The National Energy Board appears to be stepping into the longstanding fray over who would respond to a major petroleum fire at Kinder Morgan’s Burnaby Mountain tank farm.
While on tour in the Lower Mainland, NEB chair Peter Watson told the NOW the board would get involved.
“Absolutely we would, because we wouldn’t want anything to occur that would put the public at risk associated with that facility that we regulate,” Watson said. “We will require that the company has an adequate plan to respond to it. As part of that, they would need to understand what the role of the local fire department is and isn’t and how that would unfold.”
If a major fire were to break out at the tank farm, the Burnaby fire department has said its role is to help supply water and protect the surrounding community, as their staff are not trained to handle large oil fires. However, Kinder Morgan has indicated staff would phone the fire department for help.
Last Friday, Watson said he would follow up and meet with the city administration, including the first responders.
“Let’s make sure we’re clear on roles and responsibilities, because I’m absolutely committed to ensuring that the company’s doing the right thing and everybody knows what their role is going to be,” Watson said.
Burnaby mayor Derek Corrigan, who had a private meeting with Watson on Friday, was surprised by the news.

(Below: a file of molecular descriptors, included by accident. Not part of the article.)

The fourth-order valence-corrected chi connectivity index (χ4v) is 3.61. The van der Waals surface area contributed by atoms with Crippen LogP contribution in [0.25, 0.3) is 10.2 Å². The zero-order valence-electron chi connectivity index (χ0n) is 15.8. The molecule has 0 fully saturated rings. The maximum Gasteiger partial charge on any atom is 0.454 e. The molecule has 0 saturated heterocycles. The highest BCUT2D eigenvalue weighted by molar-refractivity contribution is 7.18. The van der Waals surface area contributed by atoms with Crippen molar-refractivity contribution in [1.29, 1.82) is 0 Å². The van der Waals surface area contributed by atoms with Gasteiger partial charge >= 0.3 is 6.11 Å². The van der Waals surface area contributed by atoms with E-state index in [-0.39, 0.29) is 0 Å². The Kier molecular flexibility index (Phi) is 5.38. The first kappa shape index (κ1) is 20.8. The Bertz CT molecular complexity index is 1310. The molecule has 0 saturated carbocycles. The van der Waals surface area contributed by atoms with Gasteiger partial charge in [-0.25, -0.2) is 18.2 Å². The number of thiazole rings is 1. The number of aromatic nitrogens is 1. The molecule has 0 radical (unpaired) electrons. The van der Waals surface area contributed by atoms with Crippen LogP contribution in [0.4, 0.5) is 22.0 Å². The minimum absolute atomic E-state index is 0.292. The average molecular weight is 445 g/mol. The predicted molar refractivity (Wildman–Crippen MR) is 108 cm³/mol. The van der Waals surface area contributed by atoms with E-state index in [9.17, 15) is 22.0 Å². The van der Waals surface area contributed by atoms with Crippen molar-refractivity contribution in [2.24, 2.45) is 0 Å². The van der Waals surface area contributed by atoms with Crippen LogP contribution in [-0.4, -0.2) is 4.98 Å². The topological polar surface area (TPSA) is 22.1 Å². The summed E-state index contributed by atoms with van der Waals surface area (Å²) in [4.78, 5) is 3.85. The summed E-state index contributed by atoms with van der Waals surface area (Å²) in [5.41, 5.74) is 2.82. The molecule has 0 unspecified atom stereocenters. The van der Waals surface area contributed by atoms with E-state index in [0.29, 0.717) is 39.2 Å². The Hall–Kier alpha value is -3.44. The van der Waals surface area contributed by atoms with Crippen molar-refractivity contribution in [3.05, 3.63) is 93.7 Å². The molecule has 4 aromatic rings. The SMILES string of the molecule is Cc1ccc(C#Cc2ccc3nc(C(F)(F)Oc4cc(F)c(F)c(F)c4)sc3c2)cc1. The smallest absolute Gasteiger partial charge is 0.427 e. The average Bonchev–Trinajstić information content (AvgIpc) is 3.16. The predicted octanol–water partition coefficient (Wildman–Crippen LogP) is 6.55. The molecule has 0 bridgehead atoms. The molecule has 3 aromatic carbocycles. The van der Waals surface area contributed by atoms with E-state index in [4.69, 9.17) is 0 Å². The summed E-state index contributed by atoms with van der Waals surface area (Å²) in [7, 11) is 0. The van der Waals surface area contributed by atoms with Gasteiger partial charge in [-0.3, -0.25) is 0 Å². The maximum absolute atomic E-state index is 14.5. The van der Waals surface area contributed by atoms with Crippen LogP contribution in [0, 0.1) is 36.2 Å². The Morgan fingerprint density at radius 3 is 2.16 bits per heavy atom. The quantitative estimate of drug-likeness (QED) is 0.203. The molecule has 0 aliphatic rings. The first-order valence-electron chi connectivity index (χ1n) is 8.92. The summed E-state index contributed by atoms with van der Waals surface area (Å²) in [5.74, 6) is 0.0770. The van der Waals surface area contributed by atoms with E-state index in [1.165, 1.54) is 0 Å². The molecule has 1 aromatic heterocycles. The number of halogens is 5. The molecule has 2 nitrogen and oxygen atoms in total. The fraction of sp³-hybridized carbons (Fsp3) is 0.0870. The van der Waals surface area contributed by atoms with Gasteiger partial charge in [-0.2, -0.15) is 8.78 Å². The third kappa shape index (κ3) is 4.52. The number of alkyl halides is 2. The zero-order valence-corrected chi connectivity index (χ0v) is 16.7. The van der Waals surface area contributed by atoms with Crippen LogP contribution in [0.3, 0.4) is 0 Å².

“If their idea is that our fire department is going to take responsibility for this, they’re wrong,” Corrigan said. “I’m not prepared to have our firefighters going into that situation, nor am I prepared to have the city putting itself in a position of being in any liability for it. There’s a lot more issues than them telling our fire department what to do.”
Corrigan also raised concerns with Watson about Kinder Morgan’s proposal, now under the NEB’s review, to triple the tank farm’s capacity as part of the Trans Mountain pipeline expansion.
“I said, ‘You realize how crazy it is to be expanding a tank farm in the middle of a residential area below a university,’” he said.
He also raised the recent cases of Kinder Morgan calling the RCMP on people who were taking pictures around the tank farm.
“That shows that as far as the RCMP are concerned, this is a terrorist target, now why would you do something like that – expand what you say is a terrorist target in the middle of an urban area? Nobody would build that pipeline there now.”
Kinder Morgan has started working on fire “preplans” and already has roughly 20 people to call on in the event of a fire.
Watson’s visit last Friday included a meeting with Metro Vancouver mayors, many of whom recently signed a declaration of non-confidence in the NEB, raising concerns about how the Trans Mountain hearing is conducted. Watson also said that the NEB is going to conduct a full audit of Kinder Morgan’s entire emergency response management program for the existing pipeline system. The audit should be completed by the end of 2015 fiscal year (which ends March 31, 2016), and the report will be made public. The NEB conducts audits of larger companies on a semi-regular basis. Watson also announced the NEB is launching a public consultation on the transparency of emergency management information until June 25. To comment on what information should be included in emergency management plans, go to http://tinyurl.com/NEBcomments.